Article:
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Greetings and welcome to the next installment of the Walpole Historical Society's "Walpole Heritage Museum Comes to You" series. Every Wednesday we will offer a new step along an architectural tour of Walpole, as well as another story from the history of Walpole.
We hope you enjoy this series! As always, we welcome your thoughts and ideas for other historical topics - just reply to this email.
The Bellows Homestead (1762)
From the earliest period of Walpole’s existence, several houses of note survive, having stood for more than 265 years. The largest and perhaps most notable building from this early period was constructed by the town’s grantee, Colonel Benjamin Bellows. Bellows built what was likely the grandest and most substantial house to be found for many miles around. He had waited almost ten years from the town’s founding to build this house, likely because of the threat of Indians in the region. It was not until this threat had abated following the end of the French and Indian War in 1761 that it was safe to proceed with building outside the fort they had been living in prior to this time.
Walpole was essentially the wilderness in the 1760s, so a house of ample size and stature would have been rare in the upper Connecticut Valley in this period. It seems clear that, by constructing this house, Bellows was making a statement about his leading place in the town. Though lacking many of the finer details found on mid-eighteenth-century Georgian structures, the house possesses two and one-half stories, a symmetrical façade with centered door, a five-bay window arrangement, and a gambrel roof with dormers. These were all features typical of colonial houses of substance built after about 1750. The Bellows Homestead (1762) is an excellent example of a mid-eighteenth century Georgian style country house. The house stands today as the Bellows-Walpole Inn.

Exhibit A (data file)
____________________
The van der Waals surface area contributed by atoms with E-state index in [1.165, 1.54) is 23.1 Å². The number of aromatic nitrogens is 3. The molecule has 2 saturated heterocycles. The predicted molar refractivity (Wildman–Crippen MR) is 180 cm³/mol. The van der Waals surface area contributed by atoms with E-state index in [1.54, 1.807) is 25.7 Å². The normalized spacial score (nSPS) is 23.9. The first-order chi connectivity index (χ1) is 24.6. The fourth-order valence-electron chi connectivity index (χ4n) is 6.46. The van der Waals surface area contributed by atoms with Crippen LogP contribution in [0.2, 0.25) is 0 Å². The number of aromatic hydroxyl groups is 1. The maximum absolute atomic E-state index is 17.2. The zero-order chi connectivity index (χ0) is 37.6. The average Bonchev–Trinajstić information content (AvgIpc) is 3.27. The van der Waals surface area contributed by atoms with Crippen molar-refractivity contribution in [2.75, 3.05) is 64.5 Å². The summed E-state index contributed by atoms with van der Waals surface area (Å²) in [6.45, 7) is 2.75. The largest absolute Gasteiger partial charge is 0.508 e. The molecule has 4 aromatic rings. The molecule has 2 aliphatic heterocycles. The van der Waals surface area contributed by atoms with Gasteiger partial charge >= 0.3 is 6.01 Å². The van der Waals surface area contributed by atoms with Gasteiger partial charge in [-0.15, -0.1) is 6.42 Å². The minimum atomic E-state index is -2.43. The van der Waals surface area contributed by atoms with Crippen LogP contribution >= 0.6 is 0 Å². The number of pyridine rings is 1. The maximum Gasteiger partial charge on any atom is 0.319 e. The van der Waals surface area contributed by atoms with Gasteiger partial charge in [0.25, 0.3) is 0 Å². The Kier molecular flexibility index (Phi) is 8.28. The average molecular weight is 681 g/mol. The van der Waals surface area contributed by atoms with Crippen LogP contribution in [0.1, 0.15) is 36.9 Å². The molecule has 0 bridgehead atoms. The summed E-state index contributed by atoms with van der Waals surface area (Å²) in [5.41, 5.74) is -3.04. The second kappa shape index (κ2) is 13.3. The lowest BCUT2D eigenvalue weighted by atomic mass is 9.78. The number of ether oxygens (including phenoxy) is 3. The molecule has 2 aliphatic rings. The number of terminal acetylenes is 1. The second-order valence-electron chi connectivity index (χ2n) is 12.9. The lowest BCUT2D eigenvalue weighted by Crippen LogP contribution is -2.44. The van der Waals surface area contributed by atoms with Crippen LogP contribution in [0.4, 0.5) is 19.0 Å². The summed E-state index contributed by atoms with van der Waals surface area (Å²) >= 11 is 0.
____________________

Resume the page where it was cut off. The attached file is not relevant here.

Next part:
-- Bill Ranauro
This is the second in a series of profiles of significant architecture in Walpole. Many of the buildings described in this series can be found in Frontier Elegance: The Early Architecture of Walpole, New Hampshire 1750 – 1850 by Bill Ranauro.
The Life and Socks of Edwin Guild
This pair of hand-knit woolen socks and the accompanying photo together make one of the many stories the collections of the Walpole Historical Society has to tell.
The man in the photo is Edwin Guild. From the History of Walpole, New Hampshire (Martha Frizzell, 1963), we know he farmed sixty acres on Ramsay Hill Road, property which he bought in 1862, when he was 33 years old. Edwin was in the organizing group of a proposed temperance committee in 1873 and was involved the 1899 Old Home Week Association, with such local worthies as Josiah G. Bellows, Thomas N. Hastings, and Dr. A.P. Richardson. He continued to own and farm his property until his death in 1907. The farm then became the property of Norman Guild.
From an internet search, however, we have also learned that prior to becoming a Walpole property owner and upstanding citizen, he had something of a wild past . . . . According to the “Report of the Special Committee Appointed to Investigate the Troubles in Kansas” for the U.S. House of Representatives (1856), Edwin Guild was a member of the second spring party that went to Kansas under the auspices of the New England Emigrant Aid Company, which left Boston on March 20, 1855. According to testimony, “These emigrants were generally armed with shot guns, rifles, Colt’s pistols, and bowie knives.” The purpose of these emigrants? Most likely, to go to the Kansas territory and by settling, voting, or “otherwise” to ensure that Kansas would enter the Union (which it did in 1861) as a “free state.” Remember, Edwin was back in Walpole buying his property in 1862.
Getting back to those socks . . . clearly, Edwin never got cold feet. Although we do not know who knit the socks, they were owned and worn by Edwin Guild. They were eventually donated to the Walpole Historical Society by Norman Guild. The Historical Society was founded in 1930, so Norman Guild retained the socks for several decades before his donation. The Historical Society is the ideal place for the socks, the photo, and the history to be reunited.